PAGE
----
The World Health Organization recommends that the cesarean rate for developed countries should be somewhere between 10-15%. Studies show that the best outcomes for mamas and babies occur with cesarean rates of 5% to 10%. Rates above 15% seem to do more harm than good (Althabe and Belizan 2006). The average cesarean rate in the US is around 32.8% - much higher than the WHO recommendation. The average cesarean rate in Kentucky is actually a bit higher than the national average at 35.4%. The hospital with the highest cesarean rate in KY is Paul B Hall Regional Medical Center, with a rate of a whopping 71%.

Why are cesarean rates in our country so high? More importantly, why are cesarean rates in our state even higher than our high national average? A few reasons come to mind:

- Lack of evidence-based care
- Lack of support for the laboring mother
- High instance of unnecessary labor intervention
- Small amount of care providers who offer VBAC
- Lack of awareness of the harm that can sometimes come from cesarean
- Obstetricians are paid the same amount whether you deliver vaginally or by cesarean. Sadly, a planned cesarean is a great way for doctors to work births around their own schedule.

So, is it even possible to meet that WHO recommendation of 10-15%? It is.. and there is actually a place in our country whose cesarean rate is well below the national average, as well as the WHO recommendation. The Farm Midwifery Center in Summertown, TN has maintained an average cesarean rate of 1.7% from 1970-2010. Of 2,844 pregnancies, only 50 ended in cesarean. This really gives us an idea of just how many cesareans performed in the US are actually necessary, doesn't it? It certainly shows what is possible when evidence-based care and education are provided to mamas who absolutely deserve it! Why shouldn't every mama receive this kind of care?

Before delving into how to avoid an unecessary cesarean, I first want to talk about the risks that come with having a cesarean (whether necessary or not). Most importantly, the maternal mortalitly and morbidity rates are much higher with cesarean than with vaginal birth. Many women who have a cesarean section also sometimes have negative feelings about their birth that last well into the postpartum period. There's the possibility of a reactions to one of many medications that are associated with cesarean (anesthesia, pain medication etc.). With a cesarean, the average hospital stay is 3-5 days - with a vaginal birth it is only 24 hours. Along with the extended hospital stay comes an extended recovery time that can have a negative effect on bonding with baby and breastfeeding. Cesarean surgery itself can cause a delay in the milk ejection reflex, and mamas who deliver babies via cesarean often experience a delay in their mature milk coming in. 1 in 14 mamas report incisional pain six months or more after surgery (Declerq ER , Sakala C, Corry MP. Listening to Mothers: Report of the First National U.S .Survey of Women’s Childbearing Experiences. New York: Maternity Center Association, Oct 2002). There is a risk of scar tissue that can lead to complications in future pregnancies including placenta previa, placenta accreta and placental abruption. Infection can occur at the incision site, in the uterus and in other pelvic organs. There is a chance of injury during the surgery to other organs that are close to the uterus. There is more blood loss in a cesarean than in a vaginal delivery, 1 in 6 women require a blood transfustion (Shearer El. Cesarean section: medical benefits and costs. Soc Sci Med 1993;37(10): 1223-31). Along with all of these things comes the risk of additional surgeries - hysterectomy, organ repair, future cesarean.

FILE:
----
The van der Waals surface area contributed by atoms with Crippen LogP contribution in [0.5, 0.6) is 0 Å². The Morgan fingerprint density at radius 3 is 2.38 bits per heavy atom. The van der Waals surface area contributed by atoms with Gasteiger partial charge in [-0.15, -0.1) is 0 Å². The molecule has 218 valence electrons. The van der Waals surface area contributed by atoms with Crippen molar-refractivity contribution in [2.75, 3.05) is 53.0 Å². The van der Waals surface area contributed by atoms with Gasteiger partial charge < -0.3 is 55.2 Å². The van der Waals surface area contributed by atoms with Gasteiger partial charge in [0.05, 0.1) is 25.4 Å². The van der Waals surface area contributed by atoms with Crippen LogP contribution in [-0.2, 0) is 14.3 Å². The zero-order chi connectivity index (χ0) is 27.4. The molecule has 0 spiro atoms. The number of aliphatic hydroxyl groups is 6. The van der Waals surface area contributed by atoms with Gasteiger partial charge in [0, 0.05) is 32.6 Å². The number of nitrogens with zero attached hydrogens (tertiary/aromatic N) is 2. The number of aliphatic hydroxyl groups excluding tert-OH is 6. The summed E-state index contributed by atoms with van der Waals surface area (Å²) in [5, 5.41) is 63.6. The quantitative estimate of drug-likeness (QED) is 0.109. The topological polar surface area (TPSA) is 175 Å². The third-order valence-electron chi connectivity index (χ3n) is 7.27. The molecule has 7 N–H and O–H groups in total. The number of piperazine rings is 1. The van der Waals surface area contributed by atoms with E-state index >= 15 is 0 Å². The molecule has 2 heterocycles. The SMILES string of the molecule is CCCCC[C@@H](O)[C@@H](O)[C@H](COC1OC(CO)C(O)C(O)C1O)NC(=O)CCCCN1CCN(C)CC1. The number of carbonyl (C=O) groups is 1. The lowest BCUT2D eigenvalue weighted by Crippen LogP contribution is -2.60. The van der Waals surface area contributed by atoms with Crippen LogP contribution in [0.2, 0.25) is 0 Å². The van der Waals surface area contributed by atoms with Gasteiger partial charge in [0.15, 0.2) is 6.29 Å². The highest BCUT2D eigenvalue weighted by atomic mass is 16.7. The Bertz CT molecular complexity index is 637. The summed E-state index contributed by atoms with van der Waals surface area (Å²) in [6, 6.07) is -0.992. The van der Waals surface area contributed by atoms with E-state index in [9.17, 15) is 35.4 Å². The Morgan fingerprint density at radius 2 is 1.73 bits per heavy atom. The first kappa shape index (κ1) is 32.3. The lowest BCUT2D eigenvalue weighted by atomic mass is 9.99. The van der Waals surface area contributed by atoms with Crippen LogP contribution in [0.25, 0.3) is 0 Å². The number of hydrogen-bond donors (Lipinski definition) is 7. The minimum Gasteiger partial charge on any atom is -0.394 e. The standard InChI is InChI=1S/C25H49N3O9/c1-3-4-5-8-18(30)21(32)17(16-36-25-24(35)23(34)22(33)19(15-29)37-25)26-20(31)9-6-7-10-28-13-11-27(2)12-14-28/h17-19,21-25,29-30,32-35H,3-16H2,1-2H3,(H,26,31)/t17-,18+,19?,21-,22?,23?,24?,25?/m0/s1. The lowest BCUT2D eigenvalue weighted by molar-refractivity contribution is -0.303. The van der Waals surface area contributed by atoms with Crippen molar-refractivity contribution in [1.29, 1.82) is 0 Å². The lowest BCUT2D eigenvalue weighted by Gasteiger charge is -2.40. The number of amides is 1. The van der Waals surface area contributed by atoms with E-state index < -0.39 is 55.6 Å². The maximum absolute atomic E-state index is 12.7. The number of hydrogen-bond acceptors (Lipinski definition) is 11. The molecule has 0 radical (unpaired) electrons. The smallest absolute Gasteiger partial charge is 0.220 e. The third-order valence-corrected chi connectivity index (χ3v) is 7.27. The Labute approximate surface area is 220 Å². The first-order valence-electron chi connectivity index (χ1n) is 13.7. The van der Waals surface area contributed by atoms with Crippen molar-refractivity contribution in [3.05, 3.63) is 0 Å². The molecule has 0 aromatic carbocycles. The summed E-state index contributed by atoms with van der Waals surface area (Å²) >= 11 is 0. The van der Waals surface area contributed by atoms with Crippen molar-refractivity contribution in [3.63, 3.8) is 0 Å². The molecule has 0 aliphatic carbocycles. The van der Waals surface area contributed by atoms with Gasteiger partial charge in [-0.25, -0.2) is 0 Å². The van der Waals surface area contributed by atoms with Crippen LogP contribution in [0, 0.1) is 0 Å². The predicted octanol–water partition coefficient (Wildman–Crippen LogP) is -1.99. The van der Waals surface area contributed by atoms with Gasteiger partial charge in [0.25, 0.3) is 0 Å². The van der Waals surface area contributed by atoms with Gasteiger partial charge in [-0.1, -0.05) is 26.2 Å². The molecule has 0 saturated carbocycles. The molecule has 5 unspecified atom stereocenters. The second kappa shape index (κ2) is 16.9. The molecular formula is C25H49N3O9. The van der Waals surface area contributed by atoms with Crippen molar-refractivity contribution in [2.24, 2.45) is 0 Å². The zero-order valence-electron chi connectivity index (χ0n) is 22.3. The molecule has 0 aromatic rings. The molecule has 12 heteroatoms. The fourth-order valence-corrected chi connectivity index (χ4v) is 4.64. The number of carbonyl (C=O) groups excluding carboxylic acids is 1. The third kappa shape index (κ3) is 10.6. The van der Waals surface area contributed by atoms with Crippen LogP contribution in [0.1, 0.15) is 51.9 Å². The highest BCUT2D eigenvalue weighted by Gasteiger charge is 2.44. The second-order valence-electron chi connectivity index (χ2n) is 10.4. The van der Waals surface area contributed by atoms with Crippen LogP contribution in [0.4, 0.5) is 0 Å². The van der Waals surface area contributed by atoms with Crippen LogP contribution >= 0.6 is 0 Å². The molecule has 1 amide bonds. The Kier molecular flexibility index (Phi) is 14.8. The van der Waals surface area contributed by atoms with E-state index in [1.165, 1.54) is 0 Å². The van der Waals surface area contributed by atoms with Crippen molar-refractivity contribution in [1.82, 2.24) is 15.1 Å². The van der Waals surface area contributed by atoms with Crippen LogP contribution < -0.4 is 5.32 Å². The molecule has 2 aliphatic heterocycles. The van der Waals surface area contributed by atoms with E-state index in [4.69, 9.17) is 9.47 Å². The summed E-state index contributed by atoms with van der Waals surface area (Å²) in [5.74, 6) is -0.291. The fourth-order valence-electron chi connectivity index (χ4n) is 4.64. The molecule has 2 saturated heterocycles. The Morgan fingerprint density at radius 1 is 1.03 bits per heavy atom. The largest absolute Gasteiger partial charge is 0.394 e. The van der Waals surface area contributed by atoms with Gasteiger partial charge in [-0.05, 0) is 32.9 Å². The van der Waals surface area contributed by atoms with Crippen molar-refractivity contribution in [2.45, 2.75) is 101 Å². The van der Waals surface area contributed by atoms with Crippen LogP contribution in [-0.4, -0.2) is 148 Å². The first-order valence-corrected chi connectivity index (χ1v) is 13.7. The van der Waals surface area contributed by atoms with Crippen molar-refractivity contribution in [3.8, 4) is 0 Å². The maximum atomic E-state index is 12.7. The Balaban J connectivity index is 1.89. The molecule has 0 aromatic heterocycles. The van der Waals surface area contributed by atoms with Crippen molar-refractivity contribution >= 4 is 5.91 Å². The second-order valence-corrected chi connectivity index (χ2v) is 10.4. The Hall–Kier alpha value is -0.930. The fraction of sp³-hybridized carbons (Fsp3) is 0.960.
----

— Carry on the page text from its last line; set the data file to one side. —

The previous mentioned risks are those for mama, there are also risks for baby involved with cesarean delivery. Babies who are born via cesarean are more likely to have lower APGAR scores, reasoning behind this can come from a number of problems with cesarean - the anethesia and the lack of natural stimulation for baby provided by a vaginal birth to name a few. If your due date was not estimated correctly, a baby born by planned cesarean can be born prematurely. Babies born by cesarean are much more likely to have breathing problems and are more likely to need assistance breathing shortly after birth than babies born vaginally. Rarely, there is a risk of injury to the baby during a cesarean. On average 1-2 babies in 100 are cut during the surgery (Van Ham MA, van Dongen PW, Mulder J. Maternal consequences of cesarean section. A retrospective study of intraoperative and postoperative maternal complications of cesarean during a 10-year period. Eur J Obstet Gynecol Reprod Biol 1997; 74 (1): 1-6).

Avoiding an unecessary cesarean, and the risks that come with it, can be done in a number of ways:

- First and foremost, if you aren't in an emergency situation, question your care provider. Why is this being recommended? What are my other choices? What are the risks and benfits of having the surgery? Of not having the surgery?
- Plan a birth that is low intervention and find a care provider who is supportive of natural childbirth and supportive of your decisions. Each intervention in birth (induction, epidural, continous monitoring) greatly increases your chances of cesarean. These things can also sometimes be necessary - but when they aren't you have to ask yourself, is it worth the risk?
- When you find a care provider, be sure to ask their cesarean rate. It may be higher than even the national average and that's never a good sign.